NEWS ANALYSIS: The recall of 1.4 million Fiat Chrysler vehicles to update software to prevent a difficult-to-execute hack of onboard control systems highlights the rising fears about Internet of things security.
The hacking and remote takeover of a 2014 Jeep Cherokee by a pair of security researchers working with Wired Magazine
has resulted in a recall
of the affected vehicles.
As my colleague Sean Michael Kerner points out
, this vulnerability
has been known by Fiat Chrysler, the company that makes Jeep automobiles, for a while and a security update has been available at dealers and online.
The difference is that now, with the demonstration being shown on national television and appearing all over the Internet, it's been turned into a recall. Even so, owners of the affected Chrysler, Jeep, Dodge and RAM vehicles can still get an immediate update by downloading the new software
onto a USB memory stick and using that to update the vehicle's Uconnect infotainment system.
According to a statement on the company's Website, updates can take as long as 45 minutes, during which time the vehicle must remain parked.
"This update is providing customers with an additional level of security by protecting their FCA vehicle from potential unauthorized and unlawful access," a Fiat Chrysler spokesperson explained to eWEEK
in an email.
However, the spokesperson declined to provide any specifics regarding the updates to the Uconnect system, saying in a subsequent phone call that the company couldn't discuss exactly what steps were being taken to its software security.
What makes Chrysler's Uconnect infotainment system different from what's installed on most vehicles is the unit's level of integration. In addition to providing connections to features such as Bluetooth for phone calls and to your phone or tablet for music, the Uconnect system can link to the car's internal computers and it can gain control of the internal data network.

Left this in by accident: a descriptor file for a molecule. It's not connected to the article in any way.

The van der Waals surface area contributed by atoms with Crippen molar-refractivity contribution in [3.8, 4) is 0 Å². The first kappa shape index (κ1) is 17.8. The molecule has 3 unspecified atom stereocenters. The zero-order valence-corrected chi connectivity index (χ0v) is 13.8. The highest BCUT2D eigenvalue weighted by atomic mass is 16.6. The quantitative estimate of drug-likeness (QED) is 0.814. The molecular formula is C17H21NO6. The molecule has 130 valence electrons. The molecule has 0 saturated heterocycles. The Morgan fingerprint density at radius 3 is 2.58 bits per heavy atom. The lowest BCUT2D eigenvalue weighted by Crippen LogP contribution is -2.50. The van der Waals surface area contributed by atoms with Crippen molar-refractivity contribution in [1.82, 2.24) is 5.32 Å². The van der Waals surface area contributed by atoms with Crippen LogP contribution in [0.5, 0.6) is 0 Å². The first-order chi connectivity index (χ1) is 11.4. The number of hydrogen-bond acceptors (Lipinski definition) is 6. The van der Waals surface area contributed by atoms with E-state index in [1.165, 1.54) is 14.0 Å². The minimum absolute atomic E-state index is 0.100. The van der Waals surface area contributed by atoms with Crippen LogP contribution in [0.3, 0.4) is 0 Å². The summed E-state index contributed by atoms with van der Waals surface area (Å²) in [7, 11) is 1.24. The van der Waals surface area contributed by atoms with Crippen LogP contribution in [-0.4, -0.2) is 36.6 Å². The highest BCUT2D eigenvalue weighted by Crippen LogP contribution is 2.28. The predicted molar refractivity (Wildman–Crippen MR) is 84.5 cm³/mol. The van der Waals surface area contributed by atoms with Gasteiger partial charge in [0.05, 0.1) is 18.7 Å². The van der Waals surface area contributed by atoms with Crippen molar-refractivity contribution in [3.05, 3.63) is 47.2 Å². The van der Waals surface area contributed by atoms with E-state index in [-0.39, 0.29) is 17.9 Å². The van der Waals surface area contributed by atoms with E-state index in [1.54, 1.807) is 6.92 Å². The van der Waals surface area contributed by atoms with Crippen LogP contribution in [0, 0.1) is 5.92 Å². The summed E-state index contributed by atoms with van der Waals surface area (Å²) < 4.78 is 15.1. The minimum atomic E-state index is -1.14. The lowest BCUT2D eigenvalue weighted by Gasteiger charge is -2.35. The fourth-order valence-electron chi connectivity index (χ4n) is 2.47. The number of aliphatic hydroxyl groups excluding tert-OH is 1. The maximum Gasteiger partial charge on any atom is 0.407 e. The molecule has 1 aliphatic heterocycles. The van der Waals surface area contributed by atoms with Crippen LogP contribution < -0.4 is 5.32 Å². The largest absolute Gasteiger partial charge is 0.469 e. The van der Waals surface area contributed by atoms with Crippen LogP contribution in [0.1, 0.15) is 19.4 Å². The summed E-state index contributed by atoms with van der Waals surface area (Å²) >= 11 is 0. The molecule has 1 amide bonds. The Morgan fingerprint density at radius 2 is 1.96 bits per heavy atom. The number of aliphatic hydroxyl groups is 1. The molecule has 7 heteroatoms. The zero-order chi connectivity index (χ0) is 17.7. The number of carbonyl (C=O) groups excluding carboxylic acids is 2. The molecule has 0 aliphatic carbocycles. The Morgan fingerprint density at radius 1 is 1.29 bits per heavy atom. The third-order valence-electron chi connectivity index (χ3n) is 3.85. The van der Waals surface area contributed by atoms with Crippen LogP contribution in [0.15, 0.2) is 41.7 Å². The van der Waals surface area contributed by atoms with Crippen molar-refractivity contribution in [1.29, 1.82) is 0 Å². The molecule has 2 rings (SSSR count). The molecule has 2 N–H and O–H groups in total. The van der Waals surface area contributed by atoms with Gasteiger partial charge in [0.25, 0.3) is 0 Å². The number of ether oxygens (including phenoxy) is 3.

Hacking into the Uconnect system is possible because the network has a link to the outside world using a data connection, which the Fiat Chrysler spokesperson said uses the Sprint cellular network.
For hackers to get access, they needed to navigate the Sprint network and then gain access to the onboard network inside the car, which would then let them take control of the computers so they could command various functions.
As you might expect, the vulnerability that allows hacking into the Uconnect infotainment system isn't easy to exploit and it requires a very high level of skill and expert knowledge. As Fiat Chrysler Senior Vice President Gualberto Ranieri pointed out in a blog entry
on Chrysler's Website, there hasn't been a real-world attack on the company's vehicles so far.
Still, the vulnerability does exist, and Fiat Chrysler has known about it long enough to have already come up with a fix and to post it on the company's Website as an update owners can install themselves.